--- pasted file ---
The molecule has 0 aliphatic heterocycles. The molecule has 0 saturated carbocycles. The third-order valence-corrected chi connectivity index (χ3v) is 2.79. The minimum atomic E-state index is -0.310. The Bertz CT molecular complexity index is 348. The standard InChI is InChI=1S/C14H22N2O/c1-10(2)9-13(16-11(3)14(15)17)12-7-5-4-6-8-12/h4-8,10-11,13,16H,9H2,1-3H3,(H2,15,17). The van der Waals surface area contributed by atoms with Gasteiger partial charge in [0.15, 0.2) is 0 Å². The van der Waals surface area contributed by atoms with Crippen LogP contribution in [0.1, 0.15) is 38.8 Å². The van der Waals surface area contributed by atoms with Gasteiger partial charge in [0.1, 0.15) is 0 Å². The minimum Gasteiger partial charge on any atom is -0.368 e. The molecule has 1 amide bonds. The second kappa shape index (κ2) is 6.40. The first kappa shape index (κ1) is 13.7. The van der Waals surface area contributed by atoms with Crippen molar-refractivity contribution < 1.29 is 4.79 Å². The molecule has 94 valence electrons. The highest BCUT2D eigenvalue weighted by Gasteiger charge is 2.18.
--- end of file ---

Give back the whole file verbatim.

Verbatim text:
The molecule has 0 aliphatic heterocycles. The molecule has 0 saturated carbocycles. The third-order valence-corrected chi connectivity index (χ3v) is 2.79. The minimum atomic E-state index is -0.310. The Bertz CT molecular complexity index is 348. The standard InChI is InChI=1S/C14H22N2O/c1-10(2)9-13(16-11(3)14(15)17)12-7-5-4-6-8-12/h4-8,10-11,13,16H,9H2,1-3H3,(H2,15,17). The van der Waals surface area contributed by atoms with Gasteiger partial charge in [0.15, 0.2) is 0 Å². The van der Waals surface area contributed by atoms with Crippen LogP contribution in [0.1, 0.15) is 38.8 Å². The van der Waals surface area contributed by atoms with Gasteiger partial charge in [0.1, 0.15) is 0 Å². The minimum Gasteiger partial charge on any atom is -0.368 e. The molecule has 1 amide bonds. The second kappa shape index (κ2) is 6.40. The first kappa shape index (κ1) is 13.7. The van der Waals surface area contributed by atoms with Crippen molar-refractivity contribution < 1.29 is 4.79 Å². The molecule has 94 valence electrons. The highest BCUT2D eigenvalue weighted by Gasteiger charge is 2.18.